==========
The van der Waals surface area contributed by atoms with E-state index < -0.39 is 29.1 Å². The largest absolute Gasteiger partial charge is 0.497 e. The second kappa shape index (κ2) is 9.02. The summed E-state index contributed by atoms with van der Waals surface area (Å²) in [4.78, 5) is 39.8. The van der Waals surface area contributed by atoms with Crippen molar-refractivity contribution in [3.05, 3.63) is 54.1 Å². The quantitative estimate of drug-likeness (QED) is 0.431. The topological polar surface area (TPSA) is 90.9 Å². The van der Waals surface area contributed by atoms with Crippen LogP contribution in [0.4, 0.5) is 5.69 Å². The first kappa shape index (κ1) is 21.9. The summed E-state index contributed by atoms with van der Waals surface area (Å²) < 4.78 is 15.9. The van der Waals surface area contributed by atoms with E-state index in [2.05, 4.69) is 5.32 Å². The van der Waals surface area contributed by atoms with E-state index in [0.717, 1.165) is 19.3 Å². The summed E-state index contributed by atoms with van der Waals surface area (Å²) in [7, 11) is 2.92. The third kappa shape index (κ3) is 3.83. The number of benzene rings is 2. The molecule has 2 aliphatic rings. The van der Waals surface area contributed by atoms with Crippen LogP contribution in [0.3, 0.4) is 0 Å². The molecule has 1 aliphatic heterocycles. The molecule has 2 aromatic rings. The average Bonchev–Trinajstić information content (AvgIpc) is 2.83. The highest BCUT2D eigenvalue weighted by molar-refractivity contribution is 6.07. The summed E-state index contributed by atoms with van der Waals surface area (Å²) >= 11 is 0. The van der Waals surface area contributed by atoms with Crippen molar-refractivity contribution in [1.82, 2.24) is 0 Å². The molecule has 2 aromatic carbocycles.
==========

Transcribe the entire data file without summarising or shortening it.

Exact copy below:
The van der Waals surface area contributed by atoms with E-state index < -0.39 is 29.1 Å². The largest absolute Gasteiger partial charge is 0.497 e. The second kappa shape index (κ2) is 9.02. The summed E-state index contributed by atoms with van der Waals surface area (Å²) in [4.78, 5) is 39.8. The van der Waals surface area contributed by atoms with Crippen molar-refractivity contribution in [3.05, 3.63) is 54.1 Å². The quantitative estimate of drug-likeness (QED) is 0.431. The topological polar surface area (TPSA) is 90.9 Å². The van der Waals surface area contributed by atoms with Crippen LogP contribution in [0.4, 0.5) is 5.69 Å². The first kappa shape index (κ1) is 21.9. The summed E-state index contributed by atoms with van der Waals surface area (Å²) < 4.78 is 15.9. The van der Waals surface area contributed by atoms with E-state index in [2.05, 4.69) is 5.32 Å². The van der Waals surface area contributed by atoms with E-state index in [0.717, 1.165) is 19.3 Å². The summed E-state index contributed by atoms with van der Waals surface area (Å²) in [7, 11) is 2.92. The third kappa shape index (κ3) is 3.83. The number of benzene rings is 2. The molecule has 2 aliphatic rings. The van der Waals surface area contributed by atoms with Crippen LogP contribution in [0.3, 0.4) is 0 Å². The molecule has 1 aliphatic heterocycles. The molecule has 2 aromatic rings. The average Bonchev–Trinajstić information content (AvgIpc) is 2.83. The highest BCUT2D eigenvalue weighted by molar-refractivity contribution is 6.07. The summed E-state index contributed by atoms with van der Waals surface area (Å²) >= 11 is 0. The van der Waals surface area contributed by atoms with Crippen molar-refractivity contribution in [1.82, 2.24) is 0 Å². The molecule has 2 aromatic carbocycles.